Microsoft Multi-Site Failover Cluster for DR & Business Continuity

Not every organisation looses millions of dollar per second but some does. An organisation may not loose millions of dollar per second but consider customer service and reputation are number one priority. These type of business wants their workflow to be seamless and downtime free. This article is for them who consider business continuity equals money well spent. Here is how it is done:

Multi-Site Failover Cluster

Microsoft Multi-Site Failover Cluster is a group of Clustered Nodes distribution through multiple sites in a region or separate region connected with low latency network and storage. As per the diagram illustrated below, Data Center A Cluster Nodes are connected to a local SAN Storage, while replicated to a SAN Storage on the Data Center B. Replication is taken care by a identical software defined storage on each site.  Software defined storage will replicate volumes or Logical Unit Number (LUN) from primary site in this example Data Center A to Disaster Recovery Site B. Microsoft Failover cluster is configured with pass-through storage i.e. volumes and these volumes are replication to DR site. In the Primary and DR sites, physical network is configured using Cisco Nexus 7000. Data network and virtual machine network are logically segregated in Microsoft System Center VMM and physical switch using virtual local area network or VLAN.  A separate Storage Area Network (SAN) is created in each site with low latency storage. Volumes of pass-through storage are replicated to DR site using identical size of volumes.

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                                     Figure: Highly Available Multi-site Cluster

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                           Figure: Software Defined Storage in Each Site

 Design Components of Storage:

  • SAN to SAN replication must be configured correctly
  • Initial must be complete before Failover Cluster is configured
  • MPIO software must be installed on the cluster Nodes (N1, N2…N6)
  • Physical and logical multipathing must be configured
  • If Storage is presented directly to virtual machines or cluster nodes then NPIV must configured on the Fabric Zones.
  • All Storage and Fabric Firmware must up to date with manufacturer latest software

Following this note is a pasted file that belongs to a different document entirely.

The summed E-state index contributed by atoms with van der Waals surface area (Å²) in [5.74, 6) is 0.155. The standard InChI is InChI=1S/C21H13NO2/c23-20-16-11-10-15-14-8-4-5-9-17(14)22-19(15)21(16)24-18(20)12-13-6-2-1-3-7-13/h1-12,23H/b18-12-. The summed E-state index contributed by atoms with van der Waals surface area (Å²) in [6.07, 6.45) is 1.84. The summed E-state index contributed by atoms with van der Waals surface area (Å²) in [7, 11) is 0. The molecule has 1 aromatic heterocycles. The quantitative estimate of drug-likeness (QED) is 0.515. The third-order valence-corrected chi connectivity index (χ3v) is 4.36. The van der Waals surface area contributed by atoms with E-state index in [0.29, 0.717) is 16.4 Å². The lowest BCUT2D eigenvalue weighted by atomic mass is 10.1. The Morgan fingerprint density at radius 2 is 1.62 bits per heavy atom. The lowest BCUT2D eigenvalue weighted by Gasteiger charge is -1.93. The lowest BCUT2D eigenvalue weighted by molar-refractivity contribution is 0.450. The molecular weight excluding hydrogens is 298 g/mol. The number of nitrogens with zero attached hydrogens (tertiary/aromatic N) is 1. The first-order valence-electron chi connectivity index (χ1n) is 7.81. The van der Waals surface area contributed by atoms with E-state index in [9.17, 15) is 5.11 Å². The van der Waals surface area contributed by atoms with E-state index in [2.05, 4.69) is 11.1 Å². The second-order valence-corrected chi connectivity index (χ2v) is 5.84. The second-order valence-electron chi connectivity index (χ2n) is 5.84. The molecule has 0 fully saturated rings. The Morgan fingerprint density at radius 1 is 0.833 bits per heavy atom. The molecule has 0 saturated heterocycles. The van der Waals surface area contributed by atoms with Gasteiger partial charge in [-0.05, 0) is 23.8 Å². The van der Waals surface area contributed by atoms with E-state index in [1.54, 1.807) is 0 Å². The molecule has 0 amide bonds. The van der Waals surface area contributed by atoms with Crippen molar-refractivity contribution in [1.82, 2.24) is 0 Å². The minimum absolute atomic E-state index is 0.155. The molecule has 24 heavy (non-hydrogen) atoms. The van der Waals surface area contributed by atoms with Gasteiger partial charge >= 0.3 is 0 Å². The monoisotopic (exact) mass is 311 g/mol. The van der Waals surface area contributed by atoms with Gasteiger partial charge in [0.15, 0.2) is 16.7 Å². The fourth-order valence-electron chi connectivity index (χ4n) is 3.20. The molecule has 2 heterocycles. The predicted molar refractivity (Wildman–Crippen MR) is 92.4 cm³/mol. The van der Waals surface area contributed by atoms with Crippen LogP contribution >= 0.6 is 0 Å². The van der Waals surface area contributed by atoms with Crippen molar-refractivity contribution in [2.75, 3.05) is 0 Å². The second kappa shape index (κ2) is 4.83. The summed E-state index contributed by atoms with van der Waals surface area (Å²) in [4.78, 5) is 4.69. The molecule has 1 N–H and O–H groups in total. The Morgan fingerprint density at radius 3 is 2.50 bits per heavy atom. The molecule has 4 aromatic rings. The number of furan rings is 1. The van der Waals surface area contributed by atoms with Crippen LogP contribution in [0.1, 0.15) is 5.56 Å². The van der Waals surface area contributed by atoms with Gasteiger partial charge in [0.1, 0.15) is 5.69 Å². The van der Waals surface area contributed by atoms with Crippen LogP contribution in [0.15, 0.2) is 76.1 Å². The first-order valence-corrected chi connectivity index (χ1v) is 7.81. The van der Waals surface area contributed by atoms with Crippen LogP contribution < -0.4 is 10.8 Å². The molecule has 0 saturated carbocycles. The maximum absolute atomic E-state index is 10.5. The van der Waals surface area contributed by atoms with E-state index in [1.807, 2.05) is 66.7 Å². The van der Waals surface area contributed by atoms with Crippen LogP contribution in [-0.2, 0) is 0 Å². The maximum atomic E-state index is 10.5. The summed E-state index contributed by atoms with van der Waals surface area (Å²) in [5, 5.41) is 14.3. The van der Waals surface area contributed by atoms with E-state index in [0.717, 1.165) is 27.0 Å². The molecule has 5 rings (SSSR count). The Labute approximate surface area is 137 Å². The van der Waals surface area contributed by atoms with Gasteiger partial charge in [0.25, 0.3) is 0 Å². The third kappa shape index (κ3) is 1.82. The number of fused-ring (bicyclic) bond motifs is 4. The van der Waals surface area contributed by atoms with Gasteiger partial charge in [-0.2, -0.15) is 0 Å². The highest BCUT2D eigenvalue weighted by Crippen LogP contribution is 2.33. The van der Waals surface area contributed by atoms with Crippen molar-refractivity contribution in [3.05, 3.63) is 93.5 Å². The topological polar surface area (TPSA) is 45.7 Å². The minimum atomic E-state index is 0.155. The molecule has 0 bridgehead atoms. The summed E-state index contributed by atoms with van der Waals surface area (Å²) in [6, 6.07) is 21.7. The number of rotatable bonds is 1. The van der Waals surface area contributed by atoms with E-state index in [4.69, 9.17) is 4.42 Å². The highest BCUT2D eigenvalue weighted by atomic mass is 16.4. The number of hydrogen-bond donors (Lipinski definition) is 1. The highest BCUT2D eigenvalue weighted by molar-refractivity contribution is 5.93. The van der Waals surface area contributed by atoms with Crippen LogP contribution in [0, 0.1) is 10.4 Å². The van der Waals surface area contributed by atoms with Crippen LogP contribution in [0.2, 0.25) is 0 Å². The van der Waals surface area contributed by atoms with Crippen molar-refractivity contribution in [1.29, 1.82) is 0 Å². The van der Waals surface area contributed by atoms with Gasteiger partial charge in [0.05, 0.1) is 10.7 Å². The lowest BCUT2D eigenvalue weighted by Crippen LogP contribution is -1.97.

• An identical software defined storage must be used on the both sites 
  • If a third party software is used to replicate storage between sites then storage vendor must be consulted before the replication. 

Further Reading:

Understanding Software Defined Storage (SDS)

How to configure SAN replication between IBM Storwize V3700 systems

Install and Configure IBM V3700, Brocade 300B Fabric and ESXi Host Step by Step

Application Scale-out File Systems

Design Components of Network:

  • Isolate management, virtual and data network using VLAN
  • Use a reliable IPVPN or Fibre optic provider for the replication over the network
  • Eliminate all single point of failure from all network components
  • Consider stretched VLAN for multiple sites 

Further Reading:

Understanding Network Virtualization in SCVMM 2012 R2

Understanding VLAN, Trunk, NIC Teaming, Virtual Switch Configuration in Hyper-v Server 2012 R2

Design failover Cluster Quorum

  • Use Node & File Share Witness (FSW) Quorum for even number of Cluster Nodes
  • Connect File Share Witness on to the third Site
  • Do not host File Share Witness on a virtual machine on same site
  • Alternatively use Dynamic Quorum

Further Reading:

Understanding Dynamic Quorum in a Microsoft Failover Cluster

Design of Compute

  • Use reputed vendor to supply compute hardware compatible with Microsoft Hyper-v
  • Make sure all latest firmware updates are applied to Hyper-v host
  • Make manufacture provide you with latest HBA software to be installed on Hyper-v host

Further Reading: